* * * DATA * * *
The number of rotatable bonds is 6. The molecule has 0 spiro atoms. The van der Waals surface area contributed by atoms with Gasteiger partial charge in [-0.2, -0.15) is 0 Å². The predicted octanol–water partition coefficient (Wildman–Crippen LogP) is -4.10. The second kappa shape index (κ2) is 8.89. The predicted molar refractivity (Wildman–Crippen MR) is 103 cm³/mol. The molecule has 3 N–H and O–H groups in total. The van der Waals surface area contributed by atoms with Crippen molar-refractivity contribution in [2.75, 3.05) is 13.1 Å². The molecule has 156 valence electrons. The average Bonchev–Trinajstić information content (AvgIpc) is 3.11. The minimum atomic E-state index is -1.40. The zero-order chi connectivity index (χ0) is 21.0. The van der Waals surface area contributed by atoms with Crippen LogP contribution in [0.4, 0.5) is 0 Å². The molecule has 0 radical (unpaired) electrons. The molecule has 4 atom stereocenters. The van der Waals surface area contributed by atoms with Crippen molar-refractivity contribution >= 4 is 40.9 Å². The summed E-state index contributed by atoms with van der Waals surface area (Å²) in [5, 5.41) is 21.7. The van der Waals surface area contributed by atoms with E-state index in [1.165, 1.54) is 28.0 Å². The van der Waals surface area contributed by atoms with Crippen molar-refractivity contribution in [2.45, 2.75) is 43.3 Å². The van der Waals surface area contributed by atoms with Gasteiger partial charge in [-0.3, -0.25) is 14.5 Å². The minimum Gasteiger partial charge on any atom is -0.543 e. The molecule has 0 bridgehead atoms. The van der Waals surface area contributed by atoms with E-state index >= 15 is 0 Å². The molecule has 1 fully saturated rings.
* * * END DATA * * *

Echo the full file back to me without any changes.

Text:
The number of rotatable bonds is 6. The molecule has 0 spiro atoms. The van der Waals surface area contributed by atoms with Gasteiger partial charge in [-0.2, -0.15) is 0 Å². The predicted octanol–water partition coefficient (Wildman–Crippen LogP) is -4.10. The second kappa shape index (κ2) is 8.89. The predicted molar refractivity (Wildman–Crippen MR) is 103 cm³/mol. The molecule has 3 N–H and O–H groups in total. The van der Waals surface area contributed by atoms with Crippen molar-refractivity contribution in [2.75, 3.05) is 13.1 Å². The molecule has 156 valence electrons. The average Bonchev–Trinajstić information content (AvgIpc) is 3.11. The minimum atomic E-state index is -1.40. The zero-order chi connectivity index (χ0) is 21.0. The van der Waals surface area contributed by atoms with Crippen LogP contribution in [0.4, 0.5) is 0 Å². The molecule has 0 radical (unpaired) electrons. The molecule has 4 atom stereocenters. The van der Waals surface area contributed by atoms with Crippen molar-refractivity contribution >= 4 is 40.9 Å². The summed E-state index contributed by atoms with van der Waals surface area (Å²) in [5, 5.41) is 21.7. The van der Waals surface area contributed by atoms with E-state index in [1.165, 1.54) is 28.0 Å². The van der Waals surface area contributed by atoms with Crippen molar-refractivity contribution in [2.45, 2.75) is 43.3 Å². The van der Waals surface area contributed by atoms with Gasteiger partial charge in [-0.3, -0.25) is 14.5 Å². The minimum Gasteiger partial charge on any atom is -0.543 e. The molecule has 0 bridgehead atoms. The van der Waals surface area contributed by atoms with E-state index >= 15 is 0 Å². The molecule has 1 fully saturated rings.